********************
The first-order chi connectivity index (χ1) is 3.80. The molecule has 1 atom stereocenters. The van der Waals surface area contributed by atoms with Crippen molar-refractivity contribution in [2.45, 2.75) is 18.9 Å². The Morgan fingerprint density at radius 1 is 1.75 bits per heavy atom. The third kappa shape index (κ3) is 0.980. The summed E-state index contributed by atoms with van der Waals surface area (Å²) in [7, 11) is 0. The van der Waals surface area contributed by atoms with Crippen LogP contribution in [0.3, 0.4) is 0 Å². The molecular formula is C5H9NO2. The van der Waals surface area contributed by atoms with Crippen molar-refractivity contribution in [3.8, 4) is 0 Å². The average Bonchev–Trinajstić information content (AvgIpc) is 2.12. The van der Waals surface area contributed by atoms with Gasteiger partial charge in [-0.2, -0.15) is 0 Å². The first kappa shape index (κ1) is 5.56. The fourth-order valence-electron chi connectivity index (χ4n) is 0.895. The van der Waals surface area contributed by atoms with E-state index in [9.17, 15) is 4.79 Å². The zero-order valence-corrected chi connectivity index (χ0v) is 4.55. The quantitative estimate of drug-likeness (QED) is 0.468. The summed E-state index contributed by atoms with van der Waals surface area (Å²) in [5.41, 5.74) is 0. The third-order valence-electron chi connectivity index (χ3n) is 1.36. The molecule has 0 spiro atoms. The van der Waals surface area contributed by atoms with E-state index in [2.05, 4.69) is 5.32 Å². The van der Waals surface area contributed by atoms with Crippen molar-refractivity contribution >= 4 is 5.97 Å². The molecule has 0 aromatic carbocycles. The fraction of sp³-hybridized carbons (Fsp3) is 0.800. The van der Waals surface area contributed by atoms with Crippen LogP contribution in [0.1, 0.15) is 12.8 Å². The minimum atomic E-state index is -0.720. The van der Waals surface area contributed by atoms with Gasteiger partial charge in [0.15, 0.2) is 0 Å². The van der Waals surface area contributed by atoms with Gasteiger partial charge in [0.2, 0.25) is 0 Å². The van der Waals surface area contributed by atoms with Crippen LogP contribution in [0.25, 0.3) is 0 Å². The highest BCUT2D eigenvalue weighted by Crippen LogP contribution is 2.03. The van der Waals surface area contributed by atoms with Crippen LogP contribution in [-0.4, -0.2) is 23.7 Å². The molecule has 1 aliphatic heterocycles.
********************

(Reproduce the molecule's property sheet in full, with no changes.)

The first-order chi connectivity index (χ1) is 3.80. The molecule has 1 atom stereocenters. The van der Waals surface area contributed by atoms with Crippen molar-refractivity contribution in [2.45, 2.75) is 18.9 Å². The Morgan fingerprint density at radius 1 is 1.75 bits per heavy atom. The third kappa shape index (κ3) is 0.980. The summed E-state index contributed by atoms with van der Waals surface area (Å²) in [7, 11) is 0. The van der Waals surface area contributed by atoms with Crippen LogP contribution in [0.3, 0.4) is 0 Å². The molecular formula is C5H9NO2. The van der Waals surface area contributed by atoms with Crippen molar-refractivity contribution in [3.8, 4) is 0 Å². The average Bonchev–Trinajstić information content (AvgIpc) is 2.12. The van der Waals surface area contributed by atoms with Gasteiger partial charge in [-0.2, -0.15) is 0 Å². The first kappa shape index (κ1) is 5.56. The fourth-order valence-electron chi connectivity index (χ4n) is 0.895. The van der Waals surface area contributed by atoms with E-state index in [9.17, 15) is 4.79 Å². The zero-order valence-corrected chi connectivity index (χ0v) is 4.55. The quantitative estimate of drug-likeness (QED) is 0.468. The summed E-state index contributed by atoms with van der Waals surface area (Å²) in [5.41, 5.74) is 0. The third-order valence-electron chi connectivity index (χ3n) is 1.36. The molecule has 0 spiro atoms. The van der Waals surface area contributed by atoms with E-state index in [2.05, 4.69) is 5.32 Å². The van der Waals surface area contributed by atoms with Crippen molar-refractivity contribution >= 4 is 5.97 Å². The molecule has 0 aromatic carbocycles. The fraction of sp³-hybridized carbons (Fsp3) is 0.800. The van der Waals surface area contributed by atoms with Crippen LogP contribution in [0.1, 0.15) is 12.8 Å². The minimum atomic E-state index is -0.720. The van der Waals surface area contributed by atoms with Gasteiger partial charge in [0.15, 0.2) is 0 Å². The van der Waals surface area contributed by atoms with Gasteiger partial charge in [0.2, 0.25) is 0 Å². The van der Waals surface area contributed by atoms with Crippen LogP contribution in [0.25, 0.3) is 0 Å². The highest BCUT2D eigenvalue weighted by Crippen LogP contribution is 2.03. The van der Waals surface area contributed by atoms with Crippen LogP contribution in [-0.4, -0.2) is 23.7 Å². The molecule has 1 aliphatic heterocycles.